The journey from Central America across the southern border of the United States is a frequently traveled path, but its dangers are enormous, and migrants die every year attempting to cross the frontier. Middlebury’s “Hostile Terrain 94” project is a video compilation of members of the community paying tribute to those who have died crossing the U.S.-Mexico border in southern Arizona. The video is part of the “Hostile Terrain 94” project, directed by Jason De León, a professor of anthropology at UCLA. De León serves as the director of the Undocumented Migration Project, which visually catalogues migrant deaths that occurred as a result of the the U.S.’s 1994 Prevention Through Deterrence policy. The policy took advantage of the strategically increased border patrol presence in urban areas along the southern border, redirecting migration routes through the Sonoran Desert in Arizona to let the harsh environment and hostile terrain do the work of border patrol agents in deterring and preventing migrants from crossing. The 18-minute video features members of the Middlebury community reading the name, age, reporting date and cause of death of migrants who perished while attempting to cross the border. While most people showed their face, some remained anonymous and spoke with a black screen. The majority of the deaths are due to “exposure to the elements.” Throughout the video, text ran across the bottom of the screen reading: “As a result of the U.S. border enforcement strategy — Prevention Through Deterrence — at least 3,200 migrants have died while attempting to cross the harsh terrain of the Sonoran Desert of Arizona.” “I think a lot of Americans just aren’t aware of the involvement that the U.S. has in perpetrating violence against migrants,” Stephanie Soriano-Cruz ’21, one of the students who helped organize the video, said. “The U.S has just distanced itself or deflected blame and placed it on the migrants themselves as if they’re responsible for their own deaths.” Soriano-Cruz said that she wanted to raise awareness about the violent nature of the U.S.’s strategies in deterring migration. The idea for the video was conceived when Rachel Joo, an associate professor of American Studies, taught De León’s book “The Land of Open Graves” in her course titled Immigrant America. “It’s really a book that breaks all sorts of boundaries in terms of disciplines and incorporation of photography and art and academic tests,” Soriano-Cruz said. “It’s an incredibly powerful book about death on the US Mexico border, death of migrants, and who is to blame and what factors contribute to deaths.” Many of her students were moved by the book and wanted to bring De León to campus to speak. Their wish came true in the fall of 2019 when he came to Middlebury, led several events and invited the school to join his project. “Jason De León was interested in making it a very visible statement that would contribute to the discourse around immigration up to the election,” Joo said. “He wanted immigration to be a bigger issue than it has been in this last year. It’s been mostly about the pandemic, and obviously that affects everyone, but a lot of the issues around immigration, like these 545 children who’ve been taken from their parents whose parents can’t be located, that was just a blip.” In October, a report revealed that the parents of more than 500 children separated from their families at the border could not be found. In a world without Covid-19, the “Hostile Terrain 94” is a traveling visual exhibit. Participants receive a name of a migrant who died, fill out a toe tag similar to those that identify the bodies found in the Sonoran Desert and pin it to the location where their body was found on a large map. “It becomes this 3D artwork. It really gives you an understanding of the lives that are lost,” said Trinh Tran, assistant professor in anthropology and education studies. “Because it’s individuals who are getting the names of individual migrants and writing it down, I think it starts to sink in, the scale and the enormity of the loss.” Joo assembled a group of students including Alondra Carmona ’21, Christine Nabung ’22, Ariana Rios ’21, Soriano-Cruz ’21, and Tran. Tran has taken over the project this year while Joo is on sabbatical. Around 180 institutions, including schools, museums and libraries, are participating in the project. Although some places decided to create a Covid-19-safe way to create the toe tag exhibit, Middlebury decided to delay the hands-on component and create a video in the interim. “I think during this time of Covid, when our freedom of movement is so limited, this project is really important because maybe now more than ever we can understand why the right to movement is so important, and how some people don’t enjoy those rights that we have,” Tran said. “Not only do they not enjoy those rights, but they will pay literally the highest price, which is their lives, in order to get that right to mobility.” On Oct. 15, the Dean of Students sent an email to Middlebury students detailing the project. It informed members of the community that they could email Hostile Terrain in order to receive a name and record a clip for the larger video. Tran has access to the Undocumented Migration Project’s database of names and assigned them to individuals who reached out. On Oct. 28, the group, which is affiliated with Juntos, screened the video at Crossroads Cafe from 12-4 p.m. “There's that Middlebury bubble we talk about a lot where it’s easy for us to just stay on campus and not really think about what’s going on in the community, but this impacts students on this campus and folks in the community directly, and we just don’t think about those things,” Rios said. As a first-generation Mexican-American, this project is personal for Rios. Her father, who crossed the U.S.-Mexico border in the 90s, was very excited about Middlebury’s involvement and submitted a video to the larger project. “He was lucky and he was able to make it across, but there are thousands of people who don’t,” she said. “The purpose of this project is to give names to the people who have crossed over. A lot of the time we don’t get to see and hear these names or these people who have lost their lives,” said Carmona, one of the other student organizers. The team hopes to show the video again in the future, possibly projected on Mead Chapel, and make the video accessible on the internet.
Although traditional study abroad has come to a halt because of the pandemic, Middlebury offered remote courses and internships this semester as an alternative experience. Throughout the summer, Middlebury suspended schools individually based on the Covid-19 levels in the area and local universities’ plans. By mid-summer, however, the school decided to close all Middlebury Schools Abroad and halt all study abroad options that might be available via external programs. Middlebury students abroad often enroll directly in local universities, so Middlebury has a large contact network of faculty in each country. Dean of International Programs Carlos Vélez was able to reach out to the directors at each of the schools, who found local faculty who were willing to teach remotely to Middlebury students. He then communicated with department chairs at Middlebury — mainly those leading language departments — to finalize a list of courses. “It was a very consultative process, both with my staff in the schools abroad but also with the chairs of the departments here,” Vélez said. “We wanted to make sure that whatever we offered wouldn’t conflict with other courses that are being taught in those departments.” Originally over 50 students registered for these programs, but Vélez is unsure how many there are now. All courses but one are taught in a foreign language, and thus have the same prerequisites as they would normally. Claudio Gonzalez-Chiaramonte, director of the schools in Argentina and Uruguay and associate professor at Middlebury, said that students were initially shy and nervous in his Spanish course on U.S.-Latin America relationships. But after three or four sessions, they warmed up to the class and became more comfortable speaking. The Spanish-speaking schools also created a site with daily activities such as conferences, movies and chats that students can participate in. Peter Stavros, an instructor with Middlebury Schools Abroad in Jordan is teaching refugee and forced migration studies this semester. The class is usually taught in Arabic, which meant that it was previously more focused on language learning than content, but this year it is being taught in English. “Because we are doing it in English and most students obviously speak English very well, we’re able to kind of cover the substance more deeply,” Stavros said. Students are also finding non-academic ways to stay connected to the abroad experience despite coming home. Diana Milne ’21 was studying abroad in Madrid last spring when the pandemic began to unfold, and was forced to return home early. Now, she is completing a 10-week remote internship for Liceo y Colegio San Juan Bautista, a school in Uruguay. “I really felt like I didn’t get the full experience that I wanted studying abroad in Madrid because I’d lost so much time being there and it just wasn’t the same from the computer screen,” Milne said. “I thought it would be a great opportunity to kind of get a little bit more knowledge about their culture and work on my Spanish. And it just sounded like fun, working with kids.” Milne spends her time in the Uruguayan classroom speaking in English so that the students can interact with a native speaker. This is particularly helpful for older students who are preparing for international exams. She joins their classes — all in person — via Zoom to give presentations about herself and hear the students’ presentations about themselves, Uruguay, their culture and their school. Milne’s communications with the director, supervisor and teachers are all in Spanish. “I’ve been checking with half of the students that are taking these remote internships, and to my surprise, they are really very comfortable. I expected questions, discomfort, or some people who might feel lost,” Gonzalez-Chiaramonte said. “They felt that they were learning and they could do what they wanted to do.” These courses have presented the same obstacles as many remote courses, since professors and students have had to adapt to Zoom technology. “It’s obvious that it is less interactive, less spontaneous than a real classroom. We miss the classroom — I say ‘we’ as teachers and I suppose also as students,” said Nicolas Roussellier, a Paris-based professor who is teaching a French politics course. KK Laird ’21, who is taking Gonzalez-Chiaramonte’s course, noted that the large asynchronous component of classes presents a barrier. Similar to other online classes, it is far less personal and interactive. Still, students and professors are making the best out of the situation. “You know, as we say in French, ‘It’s better than nothing, something like this.’ So still, I would say that if we keep a good spirit, a good morale, we can really make a good job,” Roussellier said. He added that the small size of his class allows him to see all of the students on the same page, as opposed to his previous in-person lectures — with as many as 80 students — in which he was unable to have closer interactions with individual students. “There are a lot of cultural assumptions in teaching — in my teaching, in your teaching, in teaching in France and China. It will be great that Middlebury students will be exposed to those differences,” Gonzalez-Chiaramonte said. Gonzalez-Chiaramonte hopes that Middlebury will continue to offer international courses in the future. Middlebury is set to make more decisions about the spring semester on Oct. 30. “I think one of the advantages is you could take multiple classes from multiple professors in different countries. And there is kind of an exciting element to that,” Stavros said.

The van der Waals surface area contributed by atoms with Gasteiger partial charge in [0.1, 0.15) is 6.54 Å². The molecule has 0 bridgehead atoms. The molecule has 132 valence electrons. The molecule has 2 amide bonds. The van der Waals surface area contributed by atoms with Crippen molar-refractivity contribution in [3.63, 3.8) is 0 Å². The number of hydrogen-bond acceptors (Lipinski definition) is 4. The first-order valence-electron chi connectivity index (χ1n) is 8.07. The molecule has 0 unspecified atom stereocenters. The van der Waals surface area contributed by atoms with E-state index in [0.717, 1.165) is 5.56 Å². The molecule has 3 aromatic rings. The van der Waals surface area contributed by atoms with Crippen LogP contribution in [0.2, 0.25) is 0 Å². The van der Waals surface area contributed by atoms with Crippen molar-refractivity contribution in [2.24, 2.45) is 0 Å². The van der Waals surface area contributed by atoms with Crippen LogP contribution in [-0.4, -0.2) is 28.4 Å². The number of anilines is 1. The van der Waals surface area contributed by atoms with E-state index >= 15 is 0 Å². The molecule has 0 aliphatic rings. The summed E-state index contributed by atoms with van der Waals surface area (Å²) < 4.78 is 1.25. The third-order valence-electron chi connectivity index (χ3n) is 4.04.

In the weeks before students returned to campus, staff members from dining halls, the mail center and facilities moved thousands of boxes that were left in dorm rooms when Middlebury evacuated students last March. The abrupt departure in the spring sent students scrambling to schedule flights home and pack up their belongings, with little idea of when campus would reopen. When the college decided to finish the semester remotely, residential halls remained filled with boxed belongings that needed to be moved before new students arrived for the fall semester. The college announced plans to reopen for the fall semester on June 22, with the first round of the delayed room draw scheduled for late July and the second occurring in August. Because most students received room assignments less than a month before moving in, staff had only a few weeks to move items from hundreds of rooms to students’ new residences. “At one point, we had six teams of four moving student belongings. We just needed more time before students got here,” Jodie Keith, manager of custodial and support services, said. “Three weeks before the first students were scheduled to arrive, we got the list, and we started moving boxes then.” Staff had already shuffled boxes around in the spring, as the college consolidated housing for students who remained on campus. Middlebury had designated several residential houses for temporary use by Porter Medical Center employees and prepared others in case the town needed them during the spring, according to Keith. “It’s hard to say how many boxes we moved, but I would say on average there were probably 20 boxes per room, and kids did not take many things with them,” Keith said. Seniors and other students not returning to campus for the fall were allowed back to pick up their belongings in late July. Some spaces, like the Atwater Suites, had many unlabeled items that staff had to move. “We also brought over all the items that were left in common areas in the suites,” Keith said “There was a lot of furniture and just random things left in there, so we bagged it all up and took it to Nelson and labeled it.” As the college adjusted housing plans, staff had to move many belongings multiple times. “The biggest challenge was students who switched rooms — and I know they tried to minimize it because we were moving belongings and things — but they were also trying to keep students separated and use as few doubles and triples as possible,” Keith said. Keith explained that sometimes staff would deliver a student’s items, then get a new list indicating that the student was living somewhere else, and they would need to return and move the items to a new location. Most students packed up their items and labeled boxes clearly when they left, but staff had to guess for those that did not. Some items, such as rugs and mattresses, may have had tags fall off in transit and appeared unlabeled, according to Keith. “When we loaded the trucks, we didn’t just load one room, we loaded five or six rooms. So when we got to a location and there wasn’t a tag on [an item], we tried to make our best guess on which student it belonged to,” Keith said. As students moved into their dorms this fall, some were greeted by empty rooms. When Maya Saterson ’22 arrived on campus Aug. 28, only two of her items were in her room — her mirror and her fridge. “I was thinking ‘oh, maybe they’re not here because I’m really annoying because I had 28 items,’” Saterson said. “But I was trying to be very patient because I appreciate how much the school is doing and how much was on their plate… They were helpful, it just took a while.” Because Middlebury’s reopening plan required students to quarantine in their rooms until their Day Zero Covid-19 test came back negative, students without belongings had few options on the first day. Once released to campus quarantine, students were still not allowed to go into town throughout Phase One, therefore many missing items could not be replaced. The college provided some supplies to students without belongings but not all students were aware of the option, and others were simply unable to get them. “I reached out initially to my [Community Assistant] and he was very helpful. He said that he would reach out to facilities and everyone, and also he got me sheets and a pillow and a towel,” Saterson said. Keith noted that the process could have been more organized. “When students first left, we probably should have gone through each room and written down an inventory, which we did eventually but not when we first had to consolidate rooms,” Keith said. In the days after students arrived, staff worked to get the undelivered items to dorm rooms. Saterson got permission to pick up her boxes and move them herself from Nelson Arena on Saturday, Sept. 5 — more than a week after she arrived — but staff members ultimately delivered them to her on Friday night.